News State QLD News Shark bites off man’s foot in Queensland attack

Shark bites off man’s foot in Queensland attack

airlie beach shark attack
The rescue helicopter arrives at Mackay Base Hospital with the two injured men on board. Photo: Twitter/RACQ CQ Rescue
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A shark has bitten off a man’s foot in a terrifying attack on two young English tourists near Airlie Beach in Queensland’s tourism haven of the Whitsunday Islands.

The men were snorkelling with a ZigZag Whitsundays boat when they were attacked in Hook Passage about 10.20am on Tuesday.

Queensland Ambulance Service’s Tracey Eastwick said the shark first attacked one of the pair, then returned and bit the second man.

One of the men, 28, lost his right foot, the second man, 22, suffered severe calf lacerations.

There were 20 people on board the tour boat but it remains unclear how many were in the water at the time, or what type of shark attacked.

The boat crew made an emergency call and headed for Coral Sea Marina while two international paramedics gave first aid.

They were then transported to Mackay Base Hospital by the RACQ rescue helicopter in a serious but stable condition.

ZigZag thanked emergency services for their immediate response.

“We are saddened to confirm that two of our guests were injured in a shark attack this morning. Our thoughts are with them, their families and the other guests on the tour,” it said in a statement.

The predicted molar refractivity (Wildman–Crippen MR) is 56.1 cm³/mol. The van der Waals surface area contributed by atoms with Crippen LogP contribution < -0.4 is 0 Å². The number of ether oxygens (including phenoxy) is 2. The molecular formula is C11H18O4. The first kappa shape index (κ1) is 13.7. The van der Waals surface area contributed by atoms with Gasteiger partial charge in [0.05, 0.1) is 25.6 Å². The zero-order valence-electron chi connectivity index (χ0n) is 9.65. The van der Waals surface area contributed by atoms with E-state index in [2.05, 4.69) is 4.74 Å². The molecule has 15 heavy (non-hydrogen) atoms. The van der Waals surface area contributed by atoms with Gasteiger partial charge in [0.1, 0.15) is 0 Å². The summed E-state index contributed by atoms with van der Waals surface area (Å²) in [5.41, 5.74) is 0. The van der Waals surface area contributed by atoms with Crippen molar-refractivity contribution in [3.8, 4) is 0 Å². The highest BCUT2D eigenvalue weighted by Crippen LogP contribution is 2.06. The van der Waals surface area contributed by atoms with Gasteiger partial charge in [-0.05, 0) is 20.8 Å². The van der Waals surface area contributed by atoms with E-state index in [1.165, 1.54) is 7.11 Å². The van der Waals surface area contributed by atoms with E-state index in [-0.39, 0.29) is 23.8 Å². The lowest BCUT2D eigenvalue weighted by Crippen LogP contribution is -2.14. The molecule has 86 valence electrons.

The Whitsundays region has been the site of several shark attacks in the last year.

Victorian man Daniel Christidis, 33, died last November after being attacked at Cid Harbour at Whitsunday Island during a trip with friends and colleagues.

That incident followed separate attacks within 24 hours in September – also at Cid Harbour – on Tasmanian woman Justine Barwick and Victorian 12-year-old Hannah Papps.

Earlier this year a man was bitten on the thigh in waters at Hardy Reef, about 50 kilometres north-east of Hamilton Island.

Whitsunday MP Jason Costigan said governments at all levels were failing to protect locals and tourists.

“We are going to have more and more of this happening until governments put public safety as their No.1 priority,” he said.

Mr Costigan said the entire area should be protected by a beefed up shark control program.

Queensland Premier Annastacia Palaszczuk said the federal government should change laws to allow drum lines to return to the Great Barrier Reef Marine Park Authority.

“I will not shy away from my stance that the drum lines need to go back in,” she said on Tuesday.

But a spokesman for Queensland Fisheries Minister Mark Furner said the area was not part of the controversial shark controlled program that was suspended earlier this year.

“Airlie Beach has never been covered by the shark control program,” he said.